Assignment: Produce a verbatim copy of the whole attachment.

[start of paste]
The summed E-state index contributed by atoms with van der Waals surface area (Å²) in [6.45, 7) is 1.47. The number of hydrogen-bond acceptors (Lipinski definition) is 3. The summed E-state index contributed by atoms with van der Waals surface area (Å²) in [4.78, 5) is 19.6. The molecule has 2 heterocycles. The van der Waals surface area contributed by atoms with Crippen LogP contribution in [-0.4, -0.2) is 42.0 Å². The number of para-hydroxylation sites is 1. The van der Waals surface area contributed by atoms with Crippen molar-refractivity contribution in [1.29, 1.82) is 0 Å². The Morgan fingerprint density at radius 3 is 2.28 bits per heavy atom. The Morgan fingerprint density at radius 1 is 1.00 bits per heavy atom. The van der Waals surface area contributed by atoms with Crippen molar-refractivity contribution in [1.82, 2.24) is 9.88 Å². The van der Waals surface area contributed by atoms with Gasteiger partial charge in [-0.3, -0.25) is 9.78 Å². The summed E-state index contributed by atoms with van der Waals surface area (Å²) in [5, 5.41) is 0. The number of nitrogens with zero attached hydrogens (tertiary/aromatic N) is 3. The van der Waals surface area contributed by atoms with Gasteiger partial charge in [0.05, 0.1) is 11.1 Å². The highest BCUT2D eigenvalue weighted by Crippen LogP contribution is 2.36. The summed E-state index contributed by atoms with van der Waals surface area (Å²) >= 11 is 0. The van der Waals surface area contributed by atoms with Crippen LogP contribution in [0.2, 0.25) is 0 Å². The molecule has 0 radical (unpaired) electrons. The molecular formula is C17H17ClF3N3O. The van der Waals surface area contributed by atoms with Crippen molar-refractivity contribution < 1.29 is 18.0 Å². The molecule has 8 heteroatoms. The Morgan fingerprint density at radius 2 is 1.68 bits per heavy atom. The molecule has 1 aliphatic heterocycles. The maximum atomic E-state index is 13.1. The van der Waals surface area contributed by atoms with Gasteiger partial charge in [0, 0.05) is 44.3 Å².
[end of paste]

The summed E-state index contributed by atoms with van der Waals surface area (Å²) in [6.45, 7) is 1.47. The number of hydrogen-bond acceptors (Lipinski definition) is 3. The summed E-state index contributed by atoms with van der Waals surface area (Å²) in [4.78, 5) is 19.6. The molecule has 2 heterocycles. The van der Waals surface area contributed by atoms with Crippen LogP contribution in [-0.4, -0.2) is 42.0 Å². The number of para-hydroxylation sites is 1. The van der Waals surface area contributed by atoms with Crippen molar-refractivity contribution in [1.29, 1.82) is 0 Å². The Morgan fingerprint density at radius 3 is 2.28 bits per heavy atom. The Morgan fingerprint density at radius 1 is 1.00 bits per heavy atom. The van der Waals surface area contributed by atoms with Crippen molar-refractivity contribution in [1.82, 2.24) is 9.88 Å². The van der Waals surface area contributed by atoms with Gasteiger partial charge in [-0.3, -0.25) is 9.78 Å². The summed E-state index contributed by atoms with van der Waals surface area (Å²) in [5, 5.41) is 0. The number of nitrogens with zero attached hydrogens (tertiary/aromatic N) is 3. The van der Waals surface area contributed by atoms with Gasteiger partial charge in [0.05, 0.1) is 11.1 Å². The highest BCUT2D eigenvalue weighted by Crippen LogP contribution is 2.36. The summed E-state index contributed by atoms with van der Waals surface area (Å²) >= 11 is 0. The van der Waals surface area contributed by atoms with Crippen LogP contribution in [0.2, 0.25) is 0 Å². The molecule has 0 radical (unpaired) electrons. The molecular formula is C17H17ClF3N3O. The van der Waals surface area contributed by atoms with Crippen molar-refractivity contribution < 1.29 is 18.0 Å². The molecule has 8 heteroatoms. The Morgan fingerprint density at radius 2 is 1.68 bits per heavy atom. The molecule has 1 aliphatic heterocycles. The maximum atomic E-state index is 13.1. The van der Waals surface area contributed by atoms with Gasteiger partial charge in [0, 0.05) is 44.3 Å².